Local authorities in England do not have a duty to secure accommodation for all homeless people. Rough sleepers are one of the most vulnerable groups in society. Studies have found strong correlations between homelessness and a multiplicity, and increased severity, of both physical and mental health conditions.

In 2020, an estimated 688 homeless people died in England and Wales. Men accounted for the majority of deaths. The average age of death was 45.9 years for men and 41.6 years for women. Most deaths recorded were due to drug-related poisoning, suicide, and alcohol-specific causes.

An estimated 2,440 people slept rough on a single night in autumn 2021, of whom 640 were in London.

A target to end rough sleeping

Successive Governments have put in place initiatives to tackle rough sleeping.

The Conservative Manifesto December 2019 (PDF) committed to ending “the blight of rough sleeping by the end of the next Parliament” through an extension of the Rough Sleeping Initiative which began in 2018, Housing First, and using local services to meet the health and housing needs of people living on the streets.

Policy impact

Despite considerable efforts, the official rough sleeper counts showed increases every year after new methodology was introduced in autumn 2010 up to the autumn 2017 count. The results of the 2017 count were published on 25 January 2018 – a 169% increase in the number of people sleeping rough in England since 2010 was recorded.

The recorded number of rough sleepers then fell by 2% in 2018 and 9% in 2019, although the 2019 count still represented a 141% increase on the 1,768 recorded in 2010. The 2020 count recorded a 37% drop in rough sleeping on 2019. This count coincided with a national lockdown and tier restrictions in response to Covid-19. The 2021 count recorded a further 9% fall on 2020 but was still up by 670 people (38%) on 2010.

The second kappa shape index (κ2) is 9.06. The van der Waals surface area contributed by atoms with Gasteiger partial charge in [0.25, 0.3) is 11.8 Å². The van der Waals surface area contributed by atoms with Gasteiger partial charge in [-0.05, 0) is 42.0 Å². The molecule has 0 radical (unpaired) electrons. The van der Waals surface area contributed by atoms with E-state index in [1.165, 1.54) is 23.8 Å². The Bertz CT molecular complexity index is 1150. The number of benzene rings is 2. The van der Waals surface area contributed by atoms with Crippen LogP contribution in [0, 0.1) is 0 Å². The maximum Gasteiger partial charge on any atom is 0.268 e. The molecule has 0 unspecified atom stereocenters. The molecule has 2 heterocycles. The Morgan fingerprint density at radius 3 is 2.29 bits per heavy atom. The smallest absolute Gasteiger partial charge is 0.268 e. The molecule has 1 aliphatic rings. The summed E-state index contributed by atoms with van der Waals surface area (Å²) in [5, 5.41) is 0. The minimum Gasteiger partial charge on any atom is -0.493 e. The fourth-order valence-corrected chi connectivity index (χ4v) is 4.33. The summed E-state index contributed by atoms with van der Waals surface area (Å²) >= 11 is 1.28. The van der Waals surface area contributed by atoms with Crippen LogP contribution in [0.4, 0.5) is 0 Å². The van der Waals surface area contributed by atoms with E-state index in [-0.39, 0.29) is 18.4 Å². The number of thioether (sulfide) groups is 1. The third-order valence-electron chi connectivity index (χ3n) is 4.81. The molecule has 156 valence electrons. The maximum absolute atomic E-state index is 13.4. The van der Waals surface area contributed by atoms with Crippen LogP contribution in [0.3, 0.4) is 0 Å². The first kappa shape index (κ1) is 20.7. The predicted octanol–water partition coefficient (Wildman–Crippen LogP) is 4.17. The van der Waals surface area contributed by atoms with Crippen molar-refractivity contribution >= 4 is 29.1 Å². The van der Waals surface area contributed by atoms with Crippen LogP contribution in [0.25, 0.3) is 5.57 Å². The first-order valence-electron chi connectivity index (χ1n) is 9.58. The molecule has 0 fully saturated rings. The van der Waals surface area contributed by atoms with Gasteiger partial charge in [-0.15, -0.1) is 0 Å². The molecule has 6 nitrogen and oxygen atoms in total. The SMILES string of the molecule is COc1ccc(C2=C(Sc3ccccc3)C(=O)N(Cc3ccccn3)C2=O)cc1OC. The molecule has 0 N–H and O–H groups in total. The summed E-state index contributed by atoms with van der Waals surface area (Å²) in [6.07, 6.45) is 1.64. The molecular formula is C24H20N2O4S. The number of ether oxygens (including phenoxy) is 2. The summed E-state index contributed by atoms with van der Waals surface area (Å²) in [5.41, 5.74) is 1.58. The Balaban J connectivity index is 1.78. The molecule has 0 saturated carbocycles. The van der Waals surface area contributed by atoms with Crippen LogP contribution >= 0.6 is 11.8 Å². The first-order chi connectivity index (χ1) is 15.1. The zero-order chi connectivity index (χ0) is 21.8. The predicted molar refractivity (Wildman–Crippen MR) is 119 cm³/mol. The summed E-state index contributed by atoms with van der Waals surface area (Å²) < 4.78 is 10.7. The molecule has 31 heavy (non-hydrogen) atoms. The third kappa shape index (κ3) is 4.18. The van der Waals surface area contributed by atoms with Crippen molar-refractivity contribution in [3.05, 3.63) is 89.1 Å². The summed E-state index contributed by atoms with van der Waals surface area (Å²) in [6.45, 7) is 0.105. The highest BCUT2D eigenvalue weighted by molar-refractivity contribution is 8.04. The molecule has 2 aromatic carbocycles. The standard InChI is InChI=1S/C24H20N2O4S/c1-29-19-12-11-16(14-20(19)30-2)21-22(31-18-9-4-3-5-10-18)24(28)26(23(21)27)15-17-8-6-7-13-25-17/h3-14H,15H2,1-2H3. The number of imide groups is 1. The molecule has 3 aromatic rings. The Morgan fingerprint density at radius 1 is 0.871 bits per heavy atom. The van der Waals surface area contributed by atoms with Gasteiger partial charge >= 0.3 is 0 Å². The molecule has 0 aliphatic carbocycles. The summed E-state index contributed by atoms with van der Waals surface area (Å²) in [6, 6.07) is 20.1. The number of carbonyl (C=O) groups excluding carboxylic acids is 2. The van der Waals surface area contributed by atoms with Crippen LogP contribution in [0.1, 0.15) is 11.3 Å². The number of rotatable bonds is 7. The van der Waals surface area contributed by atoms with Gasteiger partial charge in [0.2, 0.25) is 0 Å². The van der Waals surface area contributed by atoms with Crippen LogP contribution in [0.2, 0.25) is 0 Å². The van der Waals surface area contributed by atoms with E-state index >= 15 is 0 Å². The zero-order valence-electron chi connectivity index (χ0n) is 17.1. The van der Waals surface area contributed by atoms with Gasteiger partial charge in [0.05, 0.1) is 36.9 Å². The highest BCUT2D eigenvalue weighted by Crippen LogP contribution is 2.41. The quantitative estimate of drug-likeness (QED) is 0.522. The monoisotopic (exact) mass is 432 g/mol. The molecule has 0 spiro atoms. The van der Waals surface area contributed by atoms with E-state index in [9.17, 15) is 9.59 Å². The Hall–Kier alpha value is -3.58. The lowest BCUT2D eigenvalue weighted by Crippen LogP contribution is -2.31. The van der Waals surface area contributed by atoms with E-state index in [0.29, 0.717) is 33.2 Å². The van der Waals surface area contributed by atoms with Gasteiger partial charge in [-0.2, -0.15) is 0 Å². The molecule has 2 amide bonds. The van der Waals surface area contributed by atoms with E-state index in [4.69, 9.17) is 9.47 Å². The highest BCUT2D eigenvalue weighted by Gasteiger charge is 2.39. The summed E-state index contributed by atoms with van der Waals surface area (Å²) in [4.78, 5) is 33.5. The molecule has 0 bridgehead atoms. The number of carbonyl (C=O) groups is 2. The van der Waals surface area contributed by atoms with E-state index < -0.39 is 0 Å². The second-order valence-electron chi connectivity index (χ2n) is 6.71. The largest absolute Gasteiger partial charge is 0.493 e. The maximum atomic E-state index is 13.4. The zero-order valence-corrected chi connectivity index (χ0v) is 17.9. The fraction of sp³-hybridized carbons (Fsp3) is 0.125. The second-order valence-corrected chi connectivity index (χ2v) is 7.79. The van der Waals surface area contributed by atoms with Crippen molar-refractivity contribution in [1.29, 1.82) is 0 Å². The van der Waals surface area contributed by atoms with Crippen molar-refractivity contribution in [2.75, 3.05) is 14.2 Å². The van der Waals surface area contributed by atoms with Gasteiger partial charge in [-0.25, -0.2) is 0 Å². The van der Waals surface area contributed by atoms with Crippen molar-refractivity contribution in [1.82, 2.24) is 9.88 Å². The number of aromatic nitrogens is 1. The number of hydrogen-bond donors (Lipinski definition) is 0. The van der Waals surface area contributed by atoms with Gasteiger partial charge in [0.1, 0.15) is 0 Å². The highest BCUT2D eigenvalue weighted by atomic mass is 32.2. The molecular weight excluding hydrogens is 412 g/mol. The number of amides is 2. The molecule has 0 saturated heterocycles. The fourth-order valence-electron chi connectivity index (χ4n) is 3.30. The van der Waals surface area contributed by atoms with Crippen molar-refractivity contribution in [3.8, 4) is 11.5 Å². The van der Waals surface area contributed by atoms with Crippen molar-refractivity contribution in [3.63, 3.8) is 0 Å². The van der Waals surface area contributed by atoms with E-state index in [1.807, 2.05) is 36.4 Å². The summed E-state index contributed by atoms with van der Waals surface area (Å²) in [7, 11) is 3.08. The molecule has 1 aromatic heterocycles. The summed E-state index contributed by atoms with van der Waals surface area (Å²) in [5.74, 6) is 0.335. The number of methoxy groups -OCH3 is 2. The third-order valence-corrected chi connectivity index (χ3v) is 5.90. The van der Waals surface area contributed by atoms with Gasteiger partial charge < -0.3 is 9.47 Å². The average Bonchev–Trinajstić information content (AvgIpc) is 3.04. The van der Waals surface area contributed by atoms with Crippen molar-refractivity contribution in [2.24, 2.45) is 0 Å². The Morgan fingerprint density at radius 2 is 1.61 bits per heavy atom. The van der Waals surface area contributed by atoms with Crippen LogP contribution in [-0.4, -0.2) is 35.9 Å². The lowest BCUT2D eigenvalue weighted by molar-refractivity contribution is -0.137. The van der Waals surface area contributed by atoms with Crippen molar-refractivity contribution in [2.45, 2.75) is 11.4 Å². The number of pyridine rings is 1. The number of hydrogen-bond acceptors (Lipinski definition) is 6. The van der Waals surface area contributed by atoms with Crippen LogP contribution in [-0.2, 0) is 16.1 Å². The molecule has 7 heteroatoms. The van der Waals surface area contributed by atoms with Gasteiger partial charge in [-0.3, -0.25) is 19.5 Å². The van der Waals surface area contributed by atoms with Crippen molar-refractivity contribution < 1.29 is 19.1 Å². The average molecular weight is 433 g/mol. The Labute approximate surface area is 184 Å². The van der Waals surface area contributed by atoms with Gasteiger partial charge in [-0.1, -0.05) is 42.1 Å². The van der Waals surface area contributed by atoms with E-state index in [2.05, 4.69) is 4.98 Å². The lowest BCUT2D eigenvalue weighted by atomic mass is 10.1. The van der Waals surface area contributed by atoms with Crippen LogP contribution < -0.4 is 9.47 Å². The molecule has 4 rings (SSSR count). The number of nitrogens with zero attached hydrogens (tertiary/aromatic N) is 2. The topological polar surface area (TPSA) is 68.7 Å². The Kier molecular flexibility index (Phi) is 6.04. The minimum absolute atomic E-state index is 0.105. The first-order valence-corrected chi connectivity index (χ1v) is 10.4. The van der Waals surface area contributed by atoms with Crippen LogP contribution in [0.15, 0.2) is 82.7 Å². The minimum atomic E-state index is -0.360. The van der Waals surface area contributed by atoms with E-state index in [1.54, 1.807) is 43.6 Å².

The latest financial year report from the Combined Homelessness and Information Network (CHAIN) database, CHAIN Greater London Annual Report 2020-21 reported that a total of 11,018 rough sleepers were contacted by outreach workers or building-based teams in London during 2020/21. This represented a 3% increase on the previous year. 7,531 (68%) were seen rough sleeping for the first time.

‘Everyone In’ and ending rough sleeping by 2024

The Government’s ‘Everyone In’ programme to assist rough sleepers through the Covid-19 crisis is hailed as one of the most effective of its responses to the pandemic. The sector is keen to take to the opportunity to build on its success to achieve the Government’s target of ending rough sleeping by 2024.

Numerous reports have identified measures viewed as necessary to the target’s achievement. There’s a good deal of agreement over the need for action in the following areas:

  • A long-term strategy with regular progress reviews and which reflects lessons learned from Everyone In, backed up with sufficient long-term funding.
  • A need to develop a solution for those with no recourse to public funds. There’s reference to addressing the “tensions” between the rough sleeping target and immigration policy.
  • Addressing barriers to housing access arising from certain welfare reforms, such as limits on Local Housing Allowance rates and their failure to keep pace with market rent levels.
  • A need to increase grant funding to support the delivery of 90,000 units of social rented housing a year.
  • The need for concerted cross-government working.

The Autumn Budget and Spending Review 2021 built on investment since 2017 and announced £639 million resource funding by 2024-25, representing “a cash increase of 85% compared to 2019-20.” This three-year settlement was welcomed as delivering the certainty organisations need to plan service delivery.

A review of the Government’s Rough Sleeping Strategy (2018) was announced in 2020 but is still outstanding. On 3 March 2022, the Minister, Eddie Hughes, wrote to local authorities (PDF) saying “we will bring forward a bold, new strategy to end rough sleeping.”

 

 

 


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